Release Date: January 19, 2010
BUFFALO, N.Y. -- University at Buffalo researchers are the first to show that a controlled individualized exercise training program can bring athletes and others suffering with post-concussion syndrome (PCS) back to the playing field or to their daily activities.
In a paper published in the January issue of the Clinical Journal of Sport Medicine, the researchers report that a program of progressive exercise developed individually for each participant and performed at levels just below the onset of symptoms is safe and can relieve nearly all PCS symptoms.
Their results counter the accepted wisdom that PCS should be treated with rest, reassurance and antidepressants, and that physical activity should be avoided.
"Perhaps the most exciting aspect of this study is that all of the subjects that participated, both athletes and non-athletes, got better eventually, although the athletes certainly improved the fastest," says Barry Willer, PhD, UB professor of psychiatry and rehabilitation sciences and senior author on the study.
"It also was reassuring to discover that the use of exercise was safe and did not prolong symptoms, a worry expressed by other practitioners."
John J. Leddy, MD, associate professor of orthopaedics and co-director of UB's Sports Medicine Institute, where the study was conducted, is first author on the study. Willer, Leddy and Karl Kozlowski, PhD, UB clinical instructor of exercise and nutrition sciences, developed the exercise protocol. (To view a slide show about a patient who participated in the UB program, go to http://www.youtube.com/watch?v=pUEmfnIIhwM.)
For unknown reasons, 5-10 percent of people who experience a concussion have symptoms that persist beyond six weeks. These persons are diagnosed with PCS. Previously there was no treatment for the condition with proven success.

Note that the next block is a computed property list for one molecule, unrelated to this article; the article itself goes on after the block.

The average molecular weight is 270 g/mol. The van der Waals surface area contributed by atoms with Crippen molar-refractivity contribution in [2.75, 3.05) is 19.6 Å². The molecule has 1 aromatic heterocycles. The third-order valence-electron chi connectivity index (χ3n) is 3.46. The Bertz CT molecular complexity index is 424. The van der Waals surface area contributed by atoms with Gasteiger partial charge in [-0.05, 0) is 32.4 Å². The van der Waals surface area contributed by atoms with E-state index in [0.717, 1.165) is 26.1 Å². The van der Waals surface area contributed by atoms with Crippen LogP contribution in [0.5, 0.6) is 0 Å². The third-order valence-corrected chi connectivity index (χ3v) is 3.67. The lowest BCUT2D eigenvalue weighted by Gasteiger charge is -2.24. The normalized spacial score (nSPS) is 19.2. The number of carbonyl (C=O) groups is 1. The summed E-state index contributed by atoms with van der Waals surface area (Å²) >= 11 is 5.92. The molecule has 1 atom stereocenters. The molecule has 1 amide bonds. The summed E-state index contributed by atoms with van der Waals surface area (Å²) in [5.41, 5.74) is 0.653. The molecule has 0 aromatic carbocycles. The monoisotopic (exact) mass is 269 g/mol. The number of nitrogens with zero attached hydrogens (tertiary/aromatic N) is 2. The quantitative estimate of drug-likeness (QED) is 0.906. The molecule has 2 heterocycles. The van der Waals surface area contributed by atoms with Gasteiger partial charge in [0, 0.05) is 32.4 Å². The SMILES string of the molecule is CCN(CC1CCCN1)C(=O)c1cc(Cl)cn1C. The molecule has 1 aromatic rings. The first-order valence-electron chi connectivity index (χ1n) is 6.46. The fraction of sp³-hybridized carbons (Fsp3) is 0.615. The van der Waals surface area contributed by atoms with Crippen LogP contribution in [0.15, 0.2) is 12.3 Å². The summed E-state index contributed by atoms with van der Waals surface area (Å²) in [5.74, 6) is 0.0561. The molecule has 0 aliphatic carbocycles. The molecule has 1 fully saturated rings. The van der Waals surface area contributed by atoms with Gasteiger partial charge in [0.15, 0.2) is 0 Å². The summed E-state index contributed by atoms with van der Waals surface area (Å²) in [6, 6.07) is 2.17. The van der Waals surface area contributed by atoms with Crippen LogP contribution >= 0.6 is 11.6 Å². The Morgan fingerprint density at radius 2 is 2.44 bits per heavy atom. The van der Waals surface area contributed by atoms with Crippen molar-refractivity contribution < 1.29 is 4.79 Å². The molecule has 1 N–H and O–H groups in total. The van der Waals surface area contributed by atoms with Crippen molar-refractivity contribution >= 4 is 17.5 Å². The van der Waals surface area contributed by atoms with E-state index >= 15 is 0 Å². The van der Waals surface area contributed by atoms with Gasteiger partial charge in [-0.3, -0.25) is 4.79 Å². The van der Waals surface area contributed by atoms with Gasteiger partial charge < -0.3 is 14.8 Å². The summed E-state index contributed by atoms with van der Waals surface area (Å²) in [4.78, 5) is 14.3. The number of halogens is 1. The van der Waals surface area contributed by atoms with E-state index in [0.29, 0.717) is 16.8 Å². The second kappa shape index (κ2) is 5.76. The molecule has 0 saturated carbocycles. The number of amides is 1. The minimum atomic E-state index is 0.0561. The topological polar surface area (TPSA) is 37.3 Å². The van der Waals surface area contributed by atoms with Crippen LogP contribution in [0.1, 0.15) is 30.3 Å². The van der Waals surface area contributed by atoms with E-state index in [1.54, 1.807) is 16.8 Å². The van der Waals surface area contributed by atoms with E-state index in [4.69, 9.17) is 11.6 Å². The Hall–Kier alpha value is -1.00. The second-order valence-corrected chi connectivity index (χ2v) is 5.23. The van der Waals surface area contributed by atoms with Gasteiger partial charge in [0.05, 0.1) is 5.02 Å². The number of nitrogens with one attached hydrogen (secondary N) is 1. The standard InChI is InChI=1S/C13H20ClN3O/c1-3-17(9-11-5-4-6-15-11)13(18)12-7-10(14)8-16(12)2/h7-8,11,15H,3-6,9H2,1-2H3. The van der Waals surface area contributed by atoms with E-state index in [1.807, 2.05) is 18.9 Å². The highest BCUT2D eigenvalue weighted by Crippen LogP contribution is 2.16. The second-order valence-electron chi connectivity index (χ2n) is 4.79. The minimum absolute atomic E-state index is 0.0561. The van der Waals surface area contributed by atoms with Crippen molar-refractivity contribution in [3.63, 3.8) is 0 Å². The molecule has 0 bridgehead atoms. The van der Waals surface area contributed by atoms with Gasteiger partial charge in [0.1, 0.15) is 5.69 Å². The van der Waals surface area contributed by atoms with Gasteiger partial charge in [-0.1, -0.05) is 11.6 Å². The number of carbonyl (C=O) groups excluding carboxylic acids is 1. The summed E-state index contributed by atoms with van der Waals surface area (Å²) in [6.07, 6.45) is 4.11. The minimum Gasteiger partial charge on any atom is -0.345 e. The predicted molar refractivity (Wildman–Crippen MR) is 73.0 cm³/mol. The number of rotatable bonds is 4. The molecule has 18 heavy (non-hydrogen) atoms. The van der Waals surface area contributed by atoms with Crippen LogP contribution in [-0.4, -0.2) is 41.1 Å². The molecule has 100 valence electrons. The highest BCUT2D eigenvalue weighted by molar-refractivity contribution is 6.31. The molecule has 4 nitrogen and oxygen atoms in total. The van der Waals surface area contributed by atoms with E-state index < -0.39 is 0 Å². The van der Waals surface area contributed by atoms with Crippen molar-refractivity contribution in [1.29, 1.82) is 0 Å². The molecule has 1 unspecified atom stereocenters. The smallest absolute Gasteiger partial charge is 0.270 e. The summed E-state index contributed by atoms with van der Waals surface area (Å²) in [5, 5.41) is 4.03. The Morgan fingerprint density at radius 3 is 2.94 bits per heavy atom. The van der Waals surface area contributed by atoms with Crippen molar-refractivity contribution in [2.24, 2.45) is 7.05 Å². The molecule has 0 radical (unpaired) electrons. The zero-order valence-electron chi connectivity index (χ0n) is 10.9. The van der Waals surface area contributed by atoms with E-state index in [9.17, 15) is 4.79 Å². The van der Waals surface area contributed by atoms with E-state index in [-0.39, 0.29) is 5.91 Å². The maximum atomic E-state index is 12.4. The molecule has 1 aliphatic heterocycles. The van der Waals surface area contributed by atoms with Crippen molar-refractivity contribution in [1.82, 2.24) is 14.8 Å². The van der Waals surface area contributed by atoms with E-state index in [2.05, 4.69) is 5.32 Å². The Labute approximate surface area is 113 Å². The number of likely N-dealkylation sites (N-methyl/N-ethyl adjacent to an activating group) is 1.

The UB regimen is based on the hypothesis that the regulatory system responsible for maintaining cerebral blood flow, which may be dysfunctional in people with a concussion, can be restored to normal by controlled, graded, symptom-free exercise.
The researchers developed their program in 2004. "We were testing athletes for return to sport using an exercise test," says Willer, "and we decided that if an athlete becomes symptomatic at a heart rate of, say, 140, maybe they could exercise at a heart rate of 125, without complications. We soon discovered that the athletes got better much quicker if they exercised."
Physicians in UB's Sports Medicine Concussion Clinic initially used their approach only with athletes from UB teams, but word spread, and they now have assessed and treated many professional athletes, especially those from the National Hockey League.
"One of the advantages we offer to professional teams is a more precise test of post-concussion syndrome," says Leddy. "If the patient does not develop symptoms during the exercise test, then the cause of their difficulties is likely to be another source. Most commonly it is neck strain, which tends to cause headaches that mimic post-concussion headache."